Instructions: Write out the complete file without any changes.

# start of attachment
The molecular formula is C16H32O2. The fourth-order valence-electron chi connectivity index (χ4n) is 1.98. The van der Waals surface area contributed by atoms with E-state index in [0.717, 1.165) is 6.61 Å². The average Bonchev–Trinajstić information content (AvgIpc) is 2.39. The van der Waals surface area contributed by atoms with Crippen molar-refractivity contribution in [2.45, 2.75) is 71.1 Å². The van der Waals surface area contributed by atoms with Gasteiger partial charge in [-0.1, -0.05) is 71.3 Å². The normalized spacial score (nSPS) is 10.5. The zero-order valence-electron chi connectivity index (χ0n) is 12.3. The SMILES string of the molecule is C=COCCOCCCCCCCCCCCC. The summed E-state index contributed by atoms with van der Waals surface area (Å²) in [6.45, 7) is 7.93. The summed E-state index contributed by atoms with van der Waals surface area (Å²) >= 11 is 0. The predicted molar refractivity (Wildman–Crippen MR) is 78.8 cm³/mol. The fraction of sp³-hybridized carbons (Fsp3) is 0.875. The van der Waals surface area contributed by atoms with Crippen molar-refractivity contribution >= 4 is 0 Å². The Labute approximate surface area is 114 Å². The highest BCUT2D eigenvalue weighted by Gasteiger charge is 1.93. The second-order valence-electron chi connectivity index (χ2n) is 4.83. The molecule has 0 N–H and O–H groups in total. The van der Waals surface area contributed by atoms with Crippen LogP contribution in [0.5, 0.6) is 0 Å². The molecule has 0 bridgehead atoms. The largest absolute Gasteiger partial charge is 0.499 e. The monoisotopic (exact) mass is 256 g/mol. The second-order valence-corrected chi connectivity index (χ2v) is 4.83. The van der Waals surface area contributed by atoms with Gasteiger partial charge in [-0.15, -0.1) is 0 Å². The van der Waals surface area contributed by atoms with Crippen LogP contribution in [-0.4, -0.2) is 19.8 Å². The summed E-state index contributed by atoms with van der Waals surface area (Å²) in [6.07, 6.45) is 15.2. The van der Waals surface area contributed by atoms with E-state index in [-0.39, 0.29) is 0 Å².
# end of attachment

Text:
The molecular formula is C16H32O2. The fourth-order valence-electron chi connectivity index (χ4n) is 1.98. The van der Waals surface area contributed by atoms with E-state index in [0.717, 1.165) is 6.61 Å². The average Bonchev–Trinajstić information content (AvgIpc) is 2.39. The van der Waals surface area contributed by atoms with Crippen molar-refractivity contribution in [2.45, 2.75) is 71.1 Å². The van der Waals surface area contributed by atoms with Gasteiger partial charge in [-0.1, -0.05) is 71.3 Å². The normalized spacial score (nSPS) is 10.5. The zero-order valence-electron chi connectivity index (χ0n) is 12.3. The SMILES string of the molecule is C=COCCOCCCCCCCCCCCC. The summed E-state index contributed by atoms with van der Waals surface area (Å²) in [6.45, 7) is 7.93. The summed E-state index contributed by atoms with van der Waals surface area (Å²) >= 11 is 0. The predicted molar refractivity (Wildman–Crippen MR) is 78.8 cm³/mol. The fraction of sp³-hybridized carbons (Fsp3) is 0.875. The van der Waals surface area contributed by atoms with Crippen molar-refractivity contribution >= 4 is 0 Å². The Labute approximate surface area is 114 Å². The highest BCUT2D eigenvalue weighted by Gasteiger charge is 1.93. The second-order valence-electron chi connectivity index (χ2n) is 4.83. The molecule has 0 N–H and O–H groups in total. The van der Waals surface area contributed by atoms with Crippen LogP contribution in [0.5, 0.6) is 0 Å². The molecule has 0 bridgehead atoms. The largest absolute Gasteiger partial charge is 0.499 e. The monoisotopic (exact) mass is 256 g/mol. The second-order valence-corrected chi connectivity index (χ2v) is 4.83. The van der Waals surface area contributed by atoms with Gasteiger partial charge in [-0.15, -0.1) is 0 Å². The van der Waals surface area contributed by atoms with Crippen LogP contribution in [-0.4, -0.2) is 19.8 Å². The summed E-state index contributed by atoms with van der Waals surface area (Å²) in [6.07, 6.45) is 15.2. The van der Waals surface area contributed by atoms with E-state index in [-0.39, 0.29) is 0 Å².